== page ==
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Series

SSRN

Columbia Law School

2007

Intellectual Property Law

Articles 1 - 5 of 5

Full-Text Articles in Law

Of Mutant Copyrights, Mangled Trademarks, And Barbie's Beneficence: The Influence Of Copyright On Trademark Law, Jane C. Ginsburg Jan 2007

Of Mutant Copyrights, Mangled Trademarks, And Barbie's Beneficence: The Influence Of Copyright On Trademark Law, Jane C. Ginsburg

Faculty Scholarship

In Dastar Corp. v. Twentieth Century Fox Film Corp. Justice Scalia colorfully warned against resort to trademarks law to achieve protections unattainable by copyright, lest these claims generate "a species of mutant copyright law that limits the public's 'federal right to "copy and to use,"' expired copyrights." The facts of that controversy, in which the claimant appeared to be invoking time-unlimited trademark protection to end-run the exhausted (unrenewed) copyright term in a motion picture, justified the apprehension that unbridled trademark rights might stomp, Godzilla-like, over more docile copyright prerogatives. Unfortunately, in the Court's eagerness to forestall Darwinian disaster ...


On Copyright's Authorship Policy, Tim Wu Jan 2007

On Copyright's Authorship Policy, Tim Wu

Faculty Scholarship

It has long been the stated aspiration of copyright to make authors the masters of their own destiny. Yet more often than not, the real subject of American copyright is distributors, book publishers, record labels, broadcasters, and others, who control the rights, bring the lawsuits, and take copyright as their industries' 'life-sustaining protection.' This paper offers a new theory and defense of the role of authors and authorial copyright in the copyright system. I argue that the device of making authors rights-bearers can seed new modes of production in the industries under copyright. Rights-bearing authors can, in other words, help ...


Software Patents, Incumbents, And Entry, John R. Allison, Abe Dunn, Ronald J. Mann Jan 2007

Software Patents, Incumbents, And Entry, John R. Allison, Abe Dunn, Ronald J. Mann

Faculty Scholarship

Software patents have been controversial since the days when "software" referred to the crude programs that came free with an IBM mainframe. Different perspectives have been presented in judicial, legislative, and administrative fora over the years, and the press has paid as much attention to this issue as it has to any other intellectual property topic during this time. Meanwhile, a software industry developed and has grown to a remarkable size, whether measured by revenues or profitability, number of firms or employees, or research expenditures. The scope of software innovation has become even broader, as an increasing number of devices ...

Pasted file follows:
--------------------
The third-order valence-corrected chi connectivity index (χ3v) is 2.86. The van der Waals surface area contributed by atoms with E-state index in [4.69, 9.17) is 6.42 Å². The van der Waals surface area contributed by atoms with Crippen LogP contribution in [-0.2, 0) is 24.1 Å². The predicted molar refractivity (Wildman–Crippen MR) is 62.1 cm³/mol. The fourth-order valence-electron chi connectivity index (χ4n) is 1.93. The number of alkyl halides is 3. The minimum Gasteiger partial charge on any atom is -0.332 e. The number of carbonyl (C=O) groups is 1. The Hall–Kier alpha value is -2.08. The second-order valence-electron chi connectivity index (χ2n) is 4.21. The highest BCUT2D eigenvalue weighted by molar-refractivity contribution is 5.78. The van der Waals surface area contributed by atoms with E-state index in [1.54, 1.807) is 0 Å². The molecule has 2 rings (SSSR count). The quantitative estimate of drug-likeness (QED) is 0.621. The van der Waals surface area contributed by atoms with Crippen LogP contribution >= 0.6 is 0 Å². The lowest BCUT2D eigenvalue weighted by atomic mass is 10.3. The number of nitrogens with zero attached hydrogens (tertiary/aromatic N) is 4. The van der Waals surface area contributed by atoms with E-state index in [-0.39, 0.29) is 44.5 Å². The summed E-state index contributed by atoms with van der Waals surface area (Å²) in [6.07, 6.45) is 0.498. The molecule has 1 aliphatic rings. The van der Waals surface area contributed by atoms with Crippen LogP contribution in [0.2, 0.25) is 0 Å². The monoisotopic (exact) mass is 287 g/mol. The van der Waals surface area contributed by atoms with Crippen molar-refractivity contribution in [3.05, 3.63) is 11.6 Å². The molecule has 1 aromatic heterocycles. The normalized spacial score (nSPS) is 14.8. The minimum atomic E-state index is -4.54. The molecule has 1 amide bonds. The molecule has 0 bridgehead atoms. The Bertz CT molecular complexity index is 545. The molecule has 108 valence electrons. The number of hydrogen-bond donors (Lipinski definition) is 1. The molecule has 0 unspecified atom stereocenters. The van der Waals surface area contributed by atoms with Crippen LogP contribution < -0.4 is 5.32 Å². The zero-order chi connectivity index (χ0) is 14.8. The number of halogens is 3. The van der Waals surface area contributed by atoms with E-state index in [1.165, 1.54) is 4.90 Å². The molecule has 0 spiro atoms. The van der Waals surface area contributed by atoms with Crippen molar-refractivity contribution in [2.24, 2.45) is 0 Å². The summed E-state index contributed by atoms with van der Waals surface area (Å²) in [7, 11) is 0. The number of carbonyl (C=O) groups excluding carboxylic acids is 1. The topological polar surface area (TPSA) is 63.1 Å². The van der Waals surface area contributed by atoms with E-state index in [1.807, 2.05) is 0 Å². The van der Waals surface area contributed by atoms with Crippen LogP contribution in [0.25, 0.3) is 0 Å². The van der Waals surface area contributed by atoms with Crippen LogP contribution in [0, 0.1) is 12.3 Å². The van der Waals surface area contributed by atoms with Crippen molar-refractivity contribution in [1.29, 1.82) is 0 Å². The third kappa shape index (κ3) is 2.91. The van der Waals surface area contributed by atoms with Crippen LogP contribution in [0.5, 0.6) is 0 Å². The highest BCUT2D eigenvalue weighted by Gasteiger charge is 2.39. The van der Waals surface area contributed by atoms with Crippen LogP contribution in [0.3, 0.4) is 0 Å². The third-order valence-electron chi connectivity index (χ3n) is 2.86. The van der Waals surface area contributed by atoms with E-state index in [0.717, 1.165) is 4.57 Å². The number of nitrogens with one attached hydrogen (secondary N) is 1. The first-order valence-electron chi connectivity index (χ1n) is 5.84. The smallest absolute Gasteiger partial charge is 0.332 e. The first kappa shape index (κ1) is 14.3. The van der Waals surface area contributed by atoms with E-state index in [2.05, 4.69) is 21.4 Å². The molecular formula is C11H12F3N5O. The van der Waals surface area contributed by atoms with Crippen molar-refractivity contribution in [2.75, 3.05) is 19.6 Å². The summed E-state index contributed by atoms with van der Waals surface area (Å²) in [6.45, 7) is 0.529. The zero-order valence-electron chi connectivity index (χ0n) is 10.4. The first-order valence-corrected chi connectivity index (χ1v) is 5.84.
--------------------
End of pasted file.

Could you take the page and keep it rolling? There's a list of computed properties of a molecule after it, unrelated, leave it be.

The Pros And Cons Of Strengthening Intellectual Property Protection: Technological Protection Measures And Section 1201 Of The Us Copyright Act, Jane C. Ginsburg Jan 2007

The Pros And Cons Of Strengthening Intellectual Property Protection: Technological Protection Measures And Section 1201 Of The Us Copyright Act, Jane C. Ginsburg

Faculty Scholarship

The recent announcement (in late November 2006) of the Copyright Office's triennial rulemaking to identify "classes of works" exempt from the ยง 1201(a)(1) prohibition on circumvention of a technological measure controlling access to copyrighted works in part occasions this assessment of the judicial and administrative construction of this chapter of the 1998 Digital Millennium Copyright Act. The current Rulemaking appears more innovative than its predecessors, particularly in defining the exempted class of works by reference to the characteristics of the works' users. Copyright owner overreaching or misuse may also underlie the relative vigor of this Rulemaking: if producers ...


The Disputed Quality Of Software Patents, John R. Allison, Ronald J. Mann Jan 2007

The Disputed Quality Of Software Patents, John R. Allison, Ronald J. Mann

Faculty Scholarship

We analyze the characteristics of the patents held by firms in the software industry. Unlike prior researchers, we rely on examination of the individual patents to determine which patents involve software inventions. This method of identifying the relevant patents is more laborious than the methods that previous scholars have used, but it produces a dataset from which we can learn more about the role of patents in the software industry. In general, we find that the patents computer technology firms obtain on software inventions have more prior art references, claims, and forward citations than the patents the same firms obtain ...